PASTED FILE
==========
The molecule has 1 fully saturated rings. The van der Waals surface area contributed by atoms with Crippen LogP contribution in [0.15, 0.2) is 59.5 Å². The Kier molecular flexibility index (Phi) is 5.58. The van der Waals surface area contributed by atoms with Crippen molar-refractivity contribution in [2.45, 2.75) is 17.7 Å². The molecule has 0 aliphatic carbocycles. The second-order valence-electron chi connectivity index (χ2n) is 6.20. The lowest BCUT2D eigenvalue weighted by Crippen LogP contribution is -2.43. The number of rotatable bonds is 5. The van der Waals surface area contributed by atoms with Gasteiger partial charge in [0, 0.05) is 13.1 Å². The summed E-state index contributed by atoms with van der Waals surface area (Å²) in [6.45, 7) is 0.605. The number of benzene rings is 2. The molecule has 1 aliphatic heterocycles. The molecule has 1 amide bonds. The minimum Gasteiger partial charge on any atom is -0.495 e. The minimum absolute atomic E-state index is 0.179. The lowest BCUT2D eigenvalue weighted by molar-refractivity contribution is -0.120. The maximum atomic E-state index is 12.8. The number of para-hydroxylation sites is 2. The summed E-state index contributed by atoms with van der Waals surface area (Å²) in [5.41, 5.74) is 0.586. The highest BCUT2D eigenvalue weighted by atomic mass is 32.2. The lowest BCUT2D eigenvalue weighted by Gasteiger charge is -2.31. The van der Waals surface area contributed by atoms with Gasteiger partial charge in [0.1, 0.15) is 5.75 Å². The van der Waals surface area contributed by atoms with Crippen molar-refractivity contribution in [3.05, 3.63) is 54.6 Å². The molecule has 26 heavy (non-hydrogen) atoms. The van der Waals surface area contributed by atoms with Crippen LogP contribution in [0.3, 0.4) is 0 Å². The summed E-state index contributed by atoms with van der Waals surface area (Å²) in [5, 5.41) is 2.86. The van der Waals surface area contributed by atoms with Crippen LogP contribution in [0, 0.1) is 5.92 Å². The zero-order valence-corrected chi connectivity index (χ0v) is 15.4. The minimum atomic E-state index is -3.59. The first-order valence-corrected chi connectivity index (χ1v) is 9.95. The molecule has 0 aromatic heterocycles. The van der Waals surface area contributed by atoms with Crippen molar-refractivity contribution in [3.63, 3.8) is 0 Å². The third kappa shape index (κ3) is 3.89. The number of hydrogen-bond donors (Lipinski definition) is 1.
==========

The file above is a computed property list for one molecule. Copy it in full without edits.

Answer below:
The molecule has 1 fully saturated rings. The van der Waals surface area contributed by atoms with Crippen LogP contribution in [0.15, 0.2) is 59.5 Å². The Kier molecular flexibility index (Phi) is 5.58. The van der Waals surface area contributed by atoms with Crippen molar-refractivity contribution in [2.45, 2.75) is 17.7 Å². The molecule has 0 aliphatic carbocycles. The second-order valence-electron chi connectivity index (χ2n) is 6.20. The lowest BCUT2D eigenvalue weighted by Crippen LogP contribution is -2.43. The number of rotatable bonds is 5. The van der Waals surface area contributed by atoms with Gasteiger partial charge in [0, 0.05) is 13.1 Å². The summed E-state index contributed by atoms with van der Waals surface area (Å²) in [6.45, 7) is 0.605. The number of benzene rings is 2. The molecule has 1 aliphatic heterocycles. The molecule has 1 amide bonds. The minimum Gasteiger partial charge on any atom is -0.495 e. The minimum absolute atomic E-state index is 0.179. The lowest BCUT2D eigenvalue weighted by molar-refractivity contribution is -0.120. The maximum atomic E-state index is 12.8. The number of para-hydroxylation sites is 2. The summed E-state index contributed by atoms with van der Waals surface area (Å²) in [5.41, 5.74) is 0.586. The highest BCUT2D eigenvalue weighted by atomic mass is 32.2. The lowest BCUT2D eigenvalue weighted by Gasteiger charge is -2.31. The van der Waals surface area contributed by atoms with Gasteiger partial charge in [0.1, 0.15) is 5.75 Å². The van der Waals surface area contributed by atoms with Crippen molar-refractivity contribution in [3.05, 3.63) is 54.6 Å². The molecule has 26 heavy (non-hydrogen) atoms. The van der Waals surface area contributed by atoms with Crippen LogP contribution in [0.3, 0.4) is 0 Å². The summed E-state index contributed by atoms with van der Waals surface area (Å²) in [5, 5.41) is 2.86. The van der Waals surface area contributed by atoms with Crippen LogP contribution in [0, 0.1) is 5.92 Å². The zero-order valence-corrected chi connectivity index (χ0v) is 15.4. The minimum atomic E-state index is -3.59. The first-order valence-corrected chi connectivity index (χ1v) is 9.95. The molecule has 0 aromatic heterocycles. The van der Waals surface area contributed by atoms with Crippen molar-refractivity contribution in [3.63, 3.8) is 0 Å². The third kappa shape index (κ3) is 3.89. The number of hydrogen-bond donors (Lipinski definition) is 1.